The 540 kilometres Mau Mau Road project, covering four Mt Kenya counties, has proved to be a boon for the region, with property along the route appreciating in value.
The route from Kamahindu in Limuru to Njengu near Mweiga in Nyeri was so named because it was opened as the Mau Mau war raged in the Aberdare forest.
It was to allow colonial forces launch attacks on the Mau Mau fighters.
Current improvement to bitumen standards is seen as a game-changer that will not only enhance movement between the region and Rift Valley but will also open up vast areas of hilly tea-growing hinterland.
The project has already started giving dividends to residents with the areas along the corridor registering a rise in land prices.
Kenric Maina, a youth leader in Kangema, Murangá, said the project has opened up the villages of Wanjerere, Tuthu and Ichichi where investors in eco-tourism lodges have been spotted since the start of the year.
The Mau Mau corridor was previously maintained by the Kenya Tea Development Agency (KTDA), which has numerous tea factories in the upper regions of central Kenya.
“We are grateful and have already noted a change in transport more so between the four counties, with many travellers heading to Nyandarua from Kiambu and Murang’a using the route despite interruption by the construction equipment,” said Maina.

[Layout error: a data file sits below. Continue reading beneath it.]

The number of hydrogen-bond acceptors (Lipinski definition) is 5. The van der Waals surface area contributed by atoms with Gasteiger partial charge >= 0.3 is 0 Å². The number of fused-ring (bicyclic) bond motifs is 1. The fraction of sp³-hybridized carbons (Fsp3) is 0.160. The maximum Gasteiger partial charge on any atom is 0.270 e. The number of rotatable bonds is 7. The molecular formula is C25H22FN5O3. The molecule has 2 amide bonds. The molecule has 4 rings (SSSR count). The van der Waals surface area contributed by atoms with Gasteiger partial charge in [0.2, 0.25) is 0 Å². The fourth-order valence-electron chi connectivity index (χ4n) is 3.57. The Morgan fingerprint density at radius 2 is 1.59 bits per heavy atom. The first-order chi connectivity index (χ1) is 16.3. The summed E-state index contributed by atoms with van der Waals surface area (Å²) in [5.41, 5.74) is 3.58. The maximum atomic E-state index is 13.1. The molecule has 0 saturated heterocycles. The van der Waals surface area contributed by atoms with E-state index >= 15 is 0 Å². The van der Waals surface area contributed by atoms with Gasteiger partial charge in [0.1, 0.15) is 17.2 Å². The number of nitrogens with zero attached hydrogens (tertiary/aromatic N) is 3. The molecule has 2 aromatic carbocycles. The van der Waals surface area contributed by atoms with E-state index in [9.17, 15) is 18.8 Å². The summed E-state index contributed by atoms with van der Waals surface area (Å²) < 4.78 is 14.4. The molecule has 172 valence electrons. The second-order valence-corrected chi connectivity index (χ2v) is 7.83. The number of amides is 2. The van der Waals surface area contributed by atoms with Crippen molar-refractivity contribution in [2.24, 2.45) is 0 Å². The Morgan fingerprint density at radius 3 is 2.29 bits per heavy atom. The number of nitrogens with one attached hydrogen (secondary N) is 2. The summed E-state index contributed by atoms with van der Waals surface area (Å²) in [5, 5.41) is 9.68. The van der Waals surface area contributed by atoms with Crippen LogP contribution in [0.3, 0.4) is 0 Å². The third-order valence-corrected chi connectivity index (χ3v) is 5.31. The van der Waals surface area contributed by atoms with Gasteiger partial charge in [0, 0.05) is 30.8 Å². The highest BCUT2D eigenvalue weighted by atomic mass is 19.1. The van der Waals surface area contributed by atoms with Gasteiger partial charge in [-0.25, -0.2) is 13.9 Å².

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In the past two years, the price of land has been appreciating following the demand by the people interested to set up business ventures especially tourist hotels and lodges.
More than 80 shopping centres dot corridor but their growth has always been hindered by lack of reliable transport infrastructure.
Francis Macharia, a tea farmer in Tuthu village, Kangema, Murang’a cited the stretch in Murang’a County as having multiple tourist attraction sites.
Mercy Muigai, a resident of Tetu in Nyeri County, said the construction of the road now 60 per cent complete has opened up opportunities to hundreds of enterprising youth.
“Owners of rental premises are already reaping the benefit of accommodating the road builders,” she said Ms Muigai.
MPs Wangari Mwaniki (Kigumo) and Muturi Kigano (Kangema) praised the project as a game-changer for their areas, saying vast high potential regions had been cut off due to poor road network.
Ms Mwaniki said farmers have been incurring unnecessary costs due to long routes which will now be more than halved.
Kigano said Kangema would get 112 kilometres of new tarmac under the Mau Mau project.
In 2019, Kenya National Highways Authority (KeNHA) started the construction of the stretch linking the counties of Kiambu, Murang’a, Nyeri and Nyandarua.
Transport and Infrastructure Cabinet Secretary James Macharia has been inspecting the progress of the road on a monthly basis.